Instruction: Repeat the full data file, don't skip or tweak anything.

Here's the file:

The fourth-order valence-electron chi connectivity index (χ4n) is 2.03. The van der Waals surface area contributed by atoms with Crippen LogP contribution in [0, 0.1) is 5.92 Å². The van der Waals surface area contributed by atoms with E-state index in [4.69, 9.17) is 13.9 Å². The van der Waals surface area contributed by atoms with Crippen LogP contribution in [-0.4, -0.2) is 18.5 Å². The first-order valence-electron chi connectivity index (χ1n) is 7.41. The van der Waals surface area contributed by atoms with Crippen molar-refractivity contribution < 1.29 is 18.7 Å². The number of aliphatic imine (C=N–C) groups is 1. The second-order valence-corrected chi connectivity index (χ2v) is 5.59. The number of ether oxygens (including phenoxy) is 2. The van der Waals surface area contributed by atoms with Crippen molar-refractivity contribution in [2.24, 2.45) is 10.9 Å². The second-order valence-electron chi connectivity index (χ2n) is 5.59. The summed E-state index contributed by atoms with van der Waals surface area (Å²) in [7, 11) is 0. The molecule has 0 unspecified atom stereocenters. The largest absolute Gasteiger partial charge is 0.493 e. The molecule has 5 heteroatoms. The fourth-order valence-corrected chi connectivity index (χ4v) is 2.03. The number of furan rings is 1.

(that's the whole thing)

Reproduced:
The fourth-order valence-electron chi connectivity index (χ4n) is 2.03. The van der Waals surface area contributed by atoms with Crippen LogP contribution in [0, 0.1) is 5.92 Å². The van der Waals surface area contributed by atoms with E-state index in [4.69, 9.17) is 13.9 Å². The van der Waals surface area contributed by atoms with Crippen LogP contribution in [-0.4, -0.2) is 18.5 Å². The first-order valence-electron chi connectivity index (χ1n) is 7.41. The van der Waals surface area contributed by atoms with Crippen molar-refractivity contribution < 1.29 is 18.7 Å². The number of aliphatic imine (C=N–C) groups is 1. The second-order valence-corrected chi connectivity index (χ2v) is 5.59. The number of ether oxygens (including phenoxy) is 2. The van der Waals surface area contributed by atoms with Crippen molar-refractivity contribution in [2.24, 2.45) is 10.9 Å². The second-order valence-electron chi connectivity index (χ2n) is 5.59. The summed E-state index contributed by atoms with van der Waals surface area (Å²) in [7, 11) is 0. The molecule has 0 unspecified atom stereocenters. The largest absolute Gasteiger partial charge is 0.493 e. The molecule has 5 heteroatoms. The fourth-order valence-corrected chi connectivity index (χ4v) is 2.03. The number of furan rings is 1.